A man visited his father in remote mental institution where time and space changed all the time. The Hourglass Sanatorium (1973, Wojciech Has, Poland)*** is mindbending feverish dreams mixed with unreliable memories that will go on and on until you're tired, then its twist ending will make you sit still for awhile. My problem is that this surrealist film is kind of intellectual game without message. (Someone pointed out that ruins of mental institution were metaphors for Polish authorities, I think that's a bit of stretch.) Inspired by Bruno Schulz's book, this film has many parts involving Jewish traditions that irritated antisemitic authorities. As a result Has was banned from directing for ten years.

A beastly ruler longing for love from manipulated citizen in Beauty and the Beast (1978, Juraj Herz, Czechoslovakia)**. Watching it without any information, I was surprised by the look of the Beast, it's more of animal than fairy-tale being, making their relationships feel even more pervert. This gothic horror film is very unique but is inconsistent and abruptly ends. It had potential to be a great film but fell short. In this version I'd considered the girl's father a hypocritical manipulator, he is the other villain of the story.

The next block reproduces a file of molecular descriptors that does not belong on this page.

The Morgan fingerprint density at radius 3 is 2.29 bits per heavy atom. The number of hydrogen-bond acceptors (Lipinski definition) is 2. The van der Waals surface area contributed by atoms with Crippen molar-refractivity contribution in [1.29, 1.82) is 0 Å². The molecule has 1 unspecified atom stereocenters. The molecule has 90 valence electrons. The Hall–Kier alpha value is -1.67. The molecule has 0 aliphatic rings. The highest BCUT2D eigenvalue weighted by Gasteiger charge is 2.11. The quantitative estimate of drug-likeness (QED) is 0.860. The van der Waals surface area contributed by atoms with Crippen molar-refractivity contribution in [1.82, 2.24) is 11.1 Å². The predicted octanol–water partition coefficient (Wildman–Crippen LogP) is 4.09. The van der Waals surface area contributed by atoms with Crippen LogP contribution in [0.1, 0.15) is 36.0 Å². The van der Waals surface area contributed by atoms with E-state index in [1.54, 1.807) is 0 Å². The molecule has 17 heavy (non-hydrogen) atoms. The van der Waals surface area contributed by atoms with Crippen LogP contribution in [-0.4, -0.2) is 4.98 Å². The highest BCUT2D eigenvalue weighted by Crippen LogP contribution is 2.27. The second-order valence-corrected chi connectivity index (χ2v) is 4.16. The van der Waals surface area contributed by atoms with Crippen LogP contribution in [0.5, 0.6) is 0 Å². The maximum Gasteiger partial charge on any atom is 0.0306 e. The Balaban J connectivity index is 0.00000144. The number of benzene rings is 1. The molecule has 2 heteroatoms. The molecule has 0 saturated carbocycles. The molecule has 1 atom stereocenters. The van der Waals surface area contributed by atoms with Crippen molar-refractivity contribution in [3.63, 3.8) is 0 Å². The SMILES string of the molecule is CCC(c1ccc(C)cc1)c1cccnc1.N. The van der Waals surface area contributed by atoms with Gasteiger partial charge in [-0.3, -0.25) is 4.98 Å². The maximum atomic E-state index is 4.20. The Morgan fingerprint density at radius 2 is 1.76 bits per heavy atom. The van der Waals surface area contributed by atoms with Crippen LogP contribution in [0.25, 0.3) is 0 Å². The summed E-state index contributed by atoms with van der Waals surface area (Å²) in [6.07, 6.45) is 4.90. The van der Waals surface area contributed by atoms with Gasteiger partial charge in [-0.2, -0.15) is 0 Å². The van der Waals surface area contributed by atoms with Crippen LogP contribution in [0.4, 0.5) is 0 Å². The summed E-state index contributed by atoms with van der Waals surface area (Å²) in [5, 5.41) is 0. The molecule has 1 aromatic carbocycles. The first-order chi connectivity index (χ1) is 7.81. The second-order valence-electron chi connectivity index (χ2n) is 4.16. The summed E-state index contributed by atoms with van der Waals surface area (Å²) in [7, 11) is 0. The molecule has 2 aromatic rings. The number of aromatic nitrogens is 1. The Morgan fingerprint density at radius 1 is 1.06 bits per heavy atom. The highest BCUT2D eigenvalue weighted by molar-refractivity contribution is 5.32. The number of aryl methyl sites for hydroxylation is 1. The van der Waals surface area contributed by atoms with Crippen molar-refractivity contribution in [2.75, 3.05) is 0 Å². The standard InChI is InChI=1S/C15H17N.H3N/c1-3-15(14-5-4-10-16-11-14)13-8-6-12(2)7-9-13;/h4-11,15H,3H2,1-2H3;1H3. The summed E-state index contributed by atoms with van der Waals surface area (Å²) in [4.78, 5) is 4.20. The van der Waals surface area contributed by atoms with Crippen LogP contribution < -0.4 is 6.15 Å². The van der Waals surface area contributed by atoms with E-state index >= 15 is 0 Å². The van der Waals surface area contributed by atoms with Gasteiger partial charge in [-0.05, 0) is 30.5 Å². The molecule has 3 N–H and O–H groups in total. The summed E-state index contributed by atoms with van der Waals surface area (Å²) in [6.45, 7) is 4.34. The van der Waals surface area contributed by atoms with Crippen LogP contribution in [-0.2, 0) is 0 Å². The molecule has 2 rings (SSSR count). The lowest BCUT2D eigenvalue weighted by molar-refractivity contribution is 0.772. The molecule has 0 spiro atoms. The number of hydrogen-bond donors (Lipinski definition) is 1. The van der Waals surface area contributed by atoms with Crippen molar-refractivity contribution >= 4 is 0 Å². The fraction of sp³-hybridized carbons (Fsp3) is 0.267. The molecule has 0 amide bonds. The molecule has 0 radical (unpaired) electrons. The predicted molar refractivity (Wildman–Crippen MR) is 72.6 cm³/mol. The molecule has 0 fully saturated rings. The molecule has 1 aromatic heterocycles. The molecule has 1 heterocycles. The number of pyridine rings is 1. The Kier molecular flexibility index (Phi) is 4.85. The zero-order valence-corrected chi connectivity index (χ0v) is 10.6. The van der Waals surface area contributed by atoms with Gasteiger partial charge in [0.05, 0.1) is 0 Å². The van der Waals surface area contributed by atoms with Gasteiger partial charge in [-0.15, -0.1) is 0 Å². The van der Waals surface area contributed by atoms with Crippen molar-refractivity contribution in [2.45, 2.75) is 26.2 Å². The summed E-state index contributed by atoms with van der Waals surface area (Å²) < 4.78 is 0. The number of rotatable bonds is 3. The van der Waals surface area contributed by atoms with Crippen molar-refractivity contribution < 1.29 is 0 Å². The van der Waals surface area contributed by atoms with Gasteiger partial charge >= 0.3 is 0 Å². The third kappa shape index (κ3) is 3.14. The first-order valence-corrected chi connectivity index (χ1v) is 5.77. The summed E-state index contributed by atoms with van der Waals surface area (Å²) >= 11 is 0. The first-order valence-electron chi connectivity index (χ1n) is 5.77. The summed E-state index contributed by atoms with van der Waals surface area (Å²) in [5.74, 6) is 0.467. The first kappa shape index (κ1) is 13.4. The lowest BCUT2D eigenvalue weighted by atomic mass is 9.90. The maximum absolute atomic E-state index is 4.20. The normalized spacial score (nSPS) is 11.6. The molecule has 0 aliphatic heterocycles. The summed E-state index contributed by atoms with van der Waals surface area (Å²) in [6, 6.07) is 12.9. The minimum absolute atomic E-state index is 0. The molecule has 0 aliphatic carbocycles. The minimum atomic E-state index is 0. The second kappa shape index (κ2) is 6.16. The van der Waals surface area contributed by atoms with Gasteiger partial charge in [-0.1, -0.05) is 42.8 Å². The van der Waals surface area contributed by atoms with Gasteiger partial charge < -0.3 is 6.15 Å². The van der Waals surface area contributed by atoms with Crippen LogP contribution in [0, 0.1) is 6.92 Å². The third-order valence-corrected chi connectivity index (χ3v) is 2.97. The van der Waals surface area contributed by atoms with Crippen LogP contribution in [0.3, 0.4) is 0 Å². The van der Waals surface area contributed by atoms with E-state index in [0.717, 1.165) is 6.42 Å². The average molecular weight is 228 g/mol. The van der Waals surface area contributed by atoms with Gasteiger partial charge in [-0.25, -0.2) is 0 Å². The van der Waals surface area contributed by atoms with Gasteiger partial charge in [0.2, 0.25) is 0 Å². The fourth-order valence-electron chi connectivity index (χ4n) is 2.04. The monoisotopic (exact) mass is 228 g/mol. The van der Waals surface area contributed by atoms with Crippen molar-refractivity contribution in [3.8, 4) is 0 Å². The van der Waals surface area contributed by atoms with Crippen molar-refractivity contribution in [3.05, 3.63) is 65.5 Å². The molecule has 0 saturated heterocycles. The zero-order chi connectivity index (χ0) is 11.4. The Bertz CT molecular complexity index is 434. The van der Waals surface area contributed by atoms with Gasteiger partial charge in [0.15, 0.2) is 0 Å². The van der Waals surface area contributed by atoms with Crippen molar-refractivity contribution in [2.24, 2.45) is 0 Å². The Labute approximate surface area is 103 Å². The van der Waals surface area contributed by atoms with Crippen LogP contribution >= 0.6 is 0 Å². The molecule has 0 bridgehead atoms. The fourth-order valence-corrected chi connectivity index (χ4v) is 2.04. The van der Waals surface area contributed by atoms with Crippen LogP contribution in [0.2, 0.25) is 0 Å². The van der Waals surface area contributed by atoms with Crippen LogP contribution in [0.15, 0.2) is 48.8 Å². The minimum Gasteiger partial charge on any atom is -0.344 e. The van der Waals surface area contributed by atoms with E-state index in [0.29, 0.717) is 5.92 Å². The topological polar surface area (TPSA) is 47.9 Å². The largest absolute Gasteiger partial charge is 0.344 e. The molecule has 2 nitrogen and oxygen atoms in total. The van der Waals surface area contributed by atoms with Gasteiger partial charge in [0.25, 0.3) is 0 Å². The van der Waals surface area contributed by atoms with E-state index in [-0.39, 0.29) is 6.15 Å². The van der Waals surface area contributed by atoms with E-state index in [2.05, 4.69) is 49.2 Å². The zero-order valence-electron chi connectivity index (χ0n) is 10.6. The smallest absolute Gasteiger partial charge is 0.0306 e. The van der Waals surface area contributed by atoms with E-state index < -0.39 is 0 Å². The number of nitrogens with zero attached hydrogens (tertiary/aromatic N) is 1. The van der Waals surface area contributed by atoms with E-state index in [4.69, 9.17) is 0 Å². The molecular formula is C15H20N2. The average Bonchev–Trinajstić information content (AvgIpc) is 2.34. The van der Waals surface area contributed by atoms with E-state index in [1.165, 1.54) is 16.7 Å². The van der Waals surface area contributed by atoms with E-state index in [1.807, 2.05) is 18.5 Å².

Surreal history of Slovakia told through three generations of a large family from 19th century to World War I. The Millennial Bee (1983, Juraj Jakubisko, Czechoslovakia)*** has so many characters that it confused me in fast-paced first hour, then their lives were affected by the expansion of Austria-Hungary Empire, Socialist uprising, assassination of the Archduke followed by the war. Supernatural events occurred regularly in this magical realist film, some changed their lives, some predicted their futures and some comforted their souls. Though uneven story, the ending involving resistance to Austria-Hungary Empire is very memorable.